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Migrating a Monolith towards Microservices with the Strangler Fig Pattern

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ScholarPack has migrated away from its monolith backend using a Strangler Fig pattern. They applied incremental development and continuous delivery to target customers’ needs, in the meanwhile strangling their monolith.

Gareth Thomas spoke about their migration of a high traffic monolith toward microservices at Lean Agile Exchange 2020.

The important decisions that enabled the Strangler Fig pattern to work successfully was the order of approach, as Thomas explained:

As the project commenced there was no experience of writing a production Flask application (the framework chosen to replace Zope). It was decided to write a greenfield project in Flask first - a customer facing RestAPI. This enabled us to solve a large number of deployment and architecture issues without the risk of changing an existing product.

In parallel to this we developed what we know as "the wrapper". This boundary service now sits between all customer traffic and the backend services. This enables us to abstract away the changes from the user - the wrapper is transparent.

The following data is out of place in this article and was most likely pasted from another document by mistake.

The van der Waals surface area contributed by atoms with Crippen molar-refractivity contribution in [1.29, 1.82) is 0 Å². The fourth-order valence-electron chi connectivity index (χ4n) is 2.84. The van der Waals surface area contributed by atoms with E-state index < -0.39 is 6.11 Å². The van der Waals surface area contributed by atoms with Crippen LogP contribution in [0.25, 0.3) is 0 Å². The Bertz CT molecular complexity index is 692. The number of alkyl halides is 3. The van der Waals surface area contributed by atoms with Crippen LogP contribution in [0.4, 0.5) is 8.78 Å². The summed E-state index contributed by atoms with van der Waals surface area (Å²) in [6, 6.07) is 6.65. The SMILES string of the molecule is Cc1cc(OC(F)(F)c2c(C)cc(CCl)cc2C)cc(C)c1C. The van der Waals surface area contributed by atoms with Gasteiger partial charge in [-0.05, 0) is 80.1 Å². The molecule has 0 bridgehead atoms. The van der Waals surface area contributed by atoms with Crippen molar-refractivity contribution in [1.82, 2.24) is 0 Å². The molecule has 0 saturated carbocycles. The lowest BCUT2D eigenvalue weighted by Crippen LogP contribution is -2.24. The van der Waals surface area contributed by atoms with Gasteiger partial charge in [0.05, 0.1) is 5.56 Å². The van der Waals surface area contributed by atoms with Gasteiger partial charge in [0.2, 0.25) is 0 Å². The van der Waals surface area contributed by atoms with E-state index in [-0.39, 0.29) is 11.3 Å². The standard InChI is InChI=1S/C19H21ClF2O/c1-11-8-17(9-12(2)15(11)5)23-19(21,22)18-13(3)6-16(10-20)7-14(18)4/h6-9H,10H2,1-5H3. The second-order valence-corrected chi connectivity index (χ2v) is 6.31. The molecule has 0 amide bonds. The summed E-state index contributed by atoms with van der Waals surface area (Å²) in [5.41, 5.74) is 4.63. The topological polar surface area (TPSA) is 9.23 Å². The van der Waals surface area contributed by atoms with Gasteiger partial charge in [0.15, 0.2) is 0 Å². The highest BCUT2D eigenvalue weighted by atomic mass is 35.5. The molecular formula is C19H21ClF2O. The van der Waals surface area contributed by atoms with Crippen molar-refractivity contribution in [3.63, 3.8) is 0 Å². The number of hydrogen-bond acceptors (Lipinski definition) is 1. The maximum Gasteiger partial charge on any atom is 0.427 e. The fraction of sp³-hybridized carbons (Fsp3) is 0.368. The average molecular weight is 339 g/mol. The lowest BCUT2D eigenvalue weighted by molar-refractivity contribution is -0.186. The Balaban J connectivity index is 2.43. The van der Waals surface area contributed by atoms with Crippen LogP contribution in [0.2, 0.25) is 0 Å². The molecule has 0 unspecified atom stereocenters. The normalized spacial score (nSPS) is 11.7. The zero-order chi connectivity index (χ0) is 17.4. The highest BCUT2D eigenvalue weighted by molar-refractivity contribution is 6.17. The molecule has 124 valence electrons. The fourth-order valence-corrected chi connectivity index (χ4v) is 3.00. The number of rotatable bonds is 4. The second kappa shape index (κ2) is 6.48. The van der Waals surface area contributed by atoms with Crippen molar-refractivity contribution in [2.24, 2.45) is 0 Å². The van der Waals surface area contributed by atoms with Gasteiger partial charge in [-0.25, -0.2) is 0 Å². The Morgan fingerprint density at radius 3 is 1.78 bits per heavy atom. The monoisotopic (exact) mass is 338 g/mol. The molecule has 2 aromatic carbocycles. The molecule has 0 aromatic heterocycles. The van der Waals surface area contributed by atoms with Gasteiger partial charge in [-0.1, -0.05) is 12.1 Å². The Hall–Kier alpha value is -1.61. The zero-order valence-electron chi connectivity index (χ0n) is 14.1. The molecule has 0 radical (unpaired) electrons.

Putting the wrapper in place without moving anything out of Zope allowed them to resolve all user session and routing type issues before having to solve routing between internal services. The way domain names work with ScholarPack customers also enabled them to move them in small blocks into this new service.

From that point onwards, the migration has followed a needs-based approach, Tomas said:

Modules are selected based upon required changes rather than usage. We are very adept at keeping Zope servers running, and the majority of the risk comes from changing the codebase. Therefore, any significant features would be done by migrating a module and then adding it. All new modules or extensive new features are done in Flask. Zope still exists within the infrastructure, but it is now slow changing.

The stability of the running Zope modules results in a limited business need to accelerate the migration. Any work within the Zope codebase introduces risk, but the inverse is also true - the Zope code is battle tested and stable, Thomas said. To re-write stable features for no real benefit beyond the removal of Zope adds the risk of bugs and lost functionality, and also takes resources away from revenue generating work.

InfoQ interviewed Gareth Thomas about their migration towards microservices.

InfoQ: What made ScholarPack decide to migrate away from their monolith backend?

Gareth Thomas: The original version of ScholarPack was based upon a legacy Python framework called Zope. As technology has advanced, ScholarPack became stuck, unable to upgrade. ScholarPack and Zope were deeply entwined, and changing to a new framework was not a simple job. Moving away from Zope was a must, but we need to avoid a complete rewrite as those are doomed to failure. A microservice migration suited the requirements of the business and allowed a phased approach.